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UN Human Rights Commissioner Calls For Reparations, ‘Reimagining Policing’

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United Nations High Commissioner for Human Rights Michelle Bachelet issued a report Monday detailing a comprehensive plan for countries to combat alleged systemic racism, including reparations and police reform.

The report recommends the United Nations (UN) Human Rights Council establish a “specific, time-bound mechanism” to secure and advance racial justice, according to a statement from Bachelet on Monday. The report was mandated by the UN Human Rights Office of the High Commissioner after the killing of George Floyd in June 2020.

Though the report focuses on police violence against black Americans, it recommends all countries make “amends for centuries of violence and discrimination” against people of African descent.

“States must show stronger political will to accelerate action for racial justice, redress and equality through specific, time-bound commitments to achieve results,” Bachelet said in the statement. “This will involve reimagining policing, and reforming the criminal justice system, which have consistently produced discriminatory outcomes for people of African descent.”

The report was based on 23 online consultations with approximately 340 people, most of whom were of African descent, on their experiences dealing with racism and law enforcement, according to the study. Researchers also consulted over 110 written contributions from member states, and spoke with experts and reviewed “publicly available material” to arrive at their conclusions. (RELATED: Chicago Suburb Approves Plan To Give Reparations To Black Residents)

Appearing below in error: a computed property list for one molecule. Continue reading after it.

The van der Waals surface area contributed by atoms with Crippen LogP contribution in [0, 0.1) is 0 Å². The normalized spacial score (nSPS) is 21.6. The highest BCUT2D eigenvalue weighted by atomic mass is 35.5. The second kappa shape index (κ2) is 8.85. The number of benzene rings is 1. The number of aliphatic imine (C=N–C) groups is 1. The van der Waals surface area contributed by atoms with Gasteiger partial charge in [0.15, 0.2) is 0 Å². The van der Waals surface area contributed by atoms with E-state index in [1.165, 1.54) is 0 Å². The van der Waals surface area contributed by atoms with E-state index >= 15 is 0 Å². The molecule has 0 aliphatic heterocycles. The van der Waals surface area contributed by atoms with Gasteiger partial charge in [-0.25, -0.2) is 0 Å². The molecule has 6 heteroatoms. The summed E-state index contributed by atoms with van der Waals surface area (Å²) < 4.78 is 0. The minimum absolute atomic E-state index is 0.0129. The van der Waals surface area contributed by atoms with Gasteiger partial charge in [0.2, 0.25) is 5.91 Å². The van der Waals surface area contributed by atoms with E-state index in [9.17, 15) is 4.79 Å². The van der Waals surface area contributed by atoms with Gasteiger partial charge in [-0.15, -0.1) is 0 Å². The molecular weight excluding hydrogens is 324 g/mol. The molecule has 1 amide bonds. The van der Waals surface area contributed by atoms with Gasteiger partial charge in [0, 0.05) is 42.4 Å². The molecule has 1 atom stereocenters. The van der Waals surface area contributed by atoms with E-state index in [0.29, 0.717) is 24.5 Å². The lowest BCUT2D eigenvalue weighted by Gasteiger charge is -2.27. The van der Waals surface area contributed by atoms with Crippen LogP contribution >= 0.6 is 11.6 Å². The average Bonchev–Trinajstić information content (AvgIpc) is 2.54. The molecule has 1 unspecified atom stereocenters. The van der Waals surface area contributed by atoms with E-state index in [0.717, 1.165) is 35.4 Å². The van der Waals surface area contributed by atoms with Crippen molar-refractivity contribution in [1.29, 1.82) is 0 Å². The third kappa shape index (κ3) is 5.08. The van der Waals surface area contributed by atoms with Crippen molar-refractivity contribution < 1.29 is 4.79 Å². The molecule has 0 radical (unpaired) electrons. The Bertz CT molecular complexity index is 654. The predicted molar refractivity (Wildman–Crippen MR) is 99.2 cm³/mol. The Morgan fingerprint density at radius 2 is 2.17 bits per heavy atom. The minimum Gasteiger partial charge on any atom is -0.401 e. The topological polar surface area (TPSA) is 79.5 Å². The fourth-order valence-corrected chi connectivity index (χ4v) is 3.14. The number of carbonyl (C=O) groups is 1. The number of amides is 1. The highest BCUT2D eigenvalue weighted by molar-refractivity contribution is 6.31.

The report recommends countries implement “limited forms of reparations, including memorializations, acknowledgments, apologies and litigation.”

“Reparations should not only be equated with financial compensation,” the report read. “They also comprise measures aimed at restitution, rehabilitation, satisfaction and guarantees of non-repetition.”

The study also advocates for police reforms, such as recommending police not use “military weapons” for policing “assemblies”, and that plain clothes officers wear identification. It also asks law enforcement to improve their communication with black communities under a sub-heading entitled “LISTEN UP: People of African descent must be heard.”

“Several families described to me the agony they faced in pursuing truth, justice and redress – and the distressing presumption that their loved ones somehow ‘deserved it,’” Bachelet said in the statement. “It is disheartening that the system is not stepping up to support them. This must change.”

Bachelet went on to commend the Black Lives Matter movement for providing “grassroots leadership through listening to communities.”

“They are also providing people with the necessary agency and empowerment that enables them to claim their human rights,” Bachelet said. “Such efforts should receive funding, public recognition and support.”

California established a task force to investigate reparations for Black Americans earlier this month, while House Democrats are considering a bill that would establish a commission to examine the history of slavery and its effects.

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